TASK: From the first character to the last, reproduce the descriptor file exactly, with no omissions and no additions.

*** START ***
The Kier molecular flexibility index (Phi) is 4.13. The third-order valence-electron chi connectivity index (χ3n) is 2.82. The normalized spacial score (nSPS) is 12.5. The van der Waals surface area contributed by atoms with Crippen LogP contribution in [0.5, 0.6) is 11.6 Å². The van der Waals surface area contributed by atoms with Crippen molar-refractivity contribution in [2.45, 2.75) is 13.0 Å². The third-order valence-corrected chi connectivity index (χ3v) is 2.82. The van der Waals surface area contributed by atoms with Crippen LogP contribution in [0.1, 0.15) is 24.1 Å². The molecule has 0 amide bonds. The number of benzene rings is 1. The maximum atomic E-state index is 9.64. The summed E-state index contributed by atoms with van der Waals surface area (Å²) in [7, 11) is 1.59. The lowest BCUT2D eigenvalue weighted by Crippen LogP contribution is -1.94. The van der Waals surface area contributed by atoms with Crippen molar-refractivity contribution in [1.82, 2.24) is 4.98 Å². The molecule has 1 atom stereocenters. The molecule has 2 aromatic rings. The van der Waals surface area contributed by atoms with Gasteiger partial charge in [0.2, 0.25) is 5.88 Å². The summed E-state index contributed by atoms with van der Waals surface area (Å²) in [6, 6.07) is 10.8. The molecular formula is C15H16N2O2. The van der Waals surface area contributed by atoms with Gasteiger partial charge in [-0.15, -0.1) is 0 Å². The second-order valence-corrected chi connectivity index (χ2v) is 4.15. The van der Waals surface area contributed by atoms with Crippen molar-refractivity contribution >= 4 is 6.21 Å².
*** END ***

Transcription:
The Kier molecular flexibility index (Phi) is 4.13. The third-order valence-electron chi connectivity index (χ3n) is 2.82. The normalized spacial score (nSPS) is 12.5. The van der Waals surface area contributed by atoms with Crippen LogP contribution in [0.5, 0.6) is 11.6 Å². The van der Waals surface area contributed by atoms with Crippen molar-refractivity contribution in [2.45, 2.75) is 13.0 Å². The third-order valence-corrected chi connectivity index (χ3v) is 2.82. The van der Waals surface area contributed by atoms with Crippen LogP contribution in [0.1, 0.15) is 24.1 Å². The molecule has 0 amide bonds. The number of benzene rings is 1. The maximum atomic E-state index is 9.64. The summed E-state index contributed by atoms with van der Waals surface area (Å²) in [7, 11) is 1.59. The lowest BCUT2D eigenvalue weighted by Crippen LogP contribution is -1.94. The van der Waals surface area contributed by atoms with Crippen molar-refractivity contribution in [1.82, 2.24) is 4.98 Å². The molecule has 1 atom stereocenters. The molecule has 2 aromatic rings. The van der Waals surface area contributed by atoms with Gasteiger partial charge in [0.2, 0.25) is 5.88 Å². The summed E-state index contributed by atoms with van der Waals surface area (Å²) in [6, 6.07) is 10.8. The molecular formula is C15H16N2O2. The van der Waals surface area contributed by atoms with Gasteiger partial charge in [-0.15, -0.1) is 0 Å². The second-order valence-corrected chi connectivity index (χ2v) is 4.15. The van der Waals surface area contributed by atoms with Crippen molar-refractivity contribution >= 4 is 6.21 Å².